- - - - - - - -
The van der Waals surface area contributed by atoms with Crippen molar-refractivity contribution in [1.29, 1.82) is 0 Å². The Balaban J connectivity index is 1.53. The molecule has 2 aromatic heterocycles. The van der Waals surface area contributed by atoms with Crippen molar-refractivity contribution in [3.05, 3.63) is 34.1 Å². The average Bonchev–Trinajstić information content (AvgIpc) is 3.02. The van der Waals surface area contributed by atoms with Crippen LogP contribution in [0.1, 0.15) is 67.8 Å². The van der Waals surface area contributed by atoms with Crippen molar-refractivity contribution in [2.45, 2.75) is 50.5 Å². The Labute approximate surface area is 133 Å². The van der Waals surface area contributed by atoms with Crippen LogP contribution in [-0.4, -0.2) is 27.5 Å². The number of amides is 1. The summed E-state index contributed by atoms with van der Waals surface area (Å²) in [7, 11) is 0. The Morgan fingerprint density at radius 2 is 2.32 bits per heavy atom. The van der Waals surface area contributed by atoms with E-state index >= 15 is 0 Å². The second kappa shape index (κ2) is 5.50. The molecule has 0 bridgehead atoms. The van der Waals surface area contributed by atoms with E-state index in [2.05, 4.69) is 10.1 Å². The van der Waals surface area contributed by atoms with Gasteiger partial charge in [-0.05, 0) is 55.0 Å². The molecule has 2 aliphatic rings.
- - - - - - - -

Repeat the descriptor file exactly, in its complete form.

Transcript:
The van der Waals surface area contributed by atoms with Crippen molar-refractivity contribution in [1.29, 1.82) is 0 Å². The Balaban J connectivity index is 1.53. The molecule has 2 aromatic heterocycles. The van der Waals surface area contributed by atoms with Crippen molar-refractivity contribution in [3.05, 3.63) is 34.1 Å². The average Bonchev–Trinajstić information content (AvgIpc) is 3.02. The van der Waals surface area contributed by atoms with Crippen LogP contribution in [0.1, 0.15) is 67.8 Å². The van der Waals surface area contributed by atoms with Crippen molar-refractivity contribution in [2.45, 2.75) is 50.5 Å². The Labute approximate surface area is 133 Å². The van der Waals surface area contributed by atoms with Crippen LogP contribution in [-0.4, -0.2) is 27.5 Å². The number of amides is 1. The summed E-state index contributed by atoms with van der Waals surface area (Å²) in [7, 11) is 0. The Morgan fingerprint density at radius 2 is 2.32 bits per heavy atom. The van der Waals surface area contributed by atoms with E-state index >= 15 is 0 Å². The second kappa shape index (κ2) is 5.50. The molecule has 0 bridgehead atoms. The van der Waals surface area contributed by atoms with E-state index in [2.05, 4.69) is 10.1 Å². The van der Waals surface area contributed by atoms with Gasteiger partial charge in [-0.05, 0) is 55.0 Å². The molecule has 2 aliphatic rings.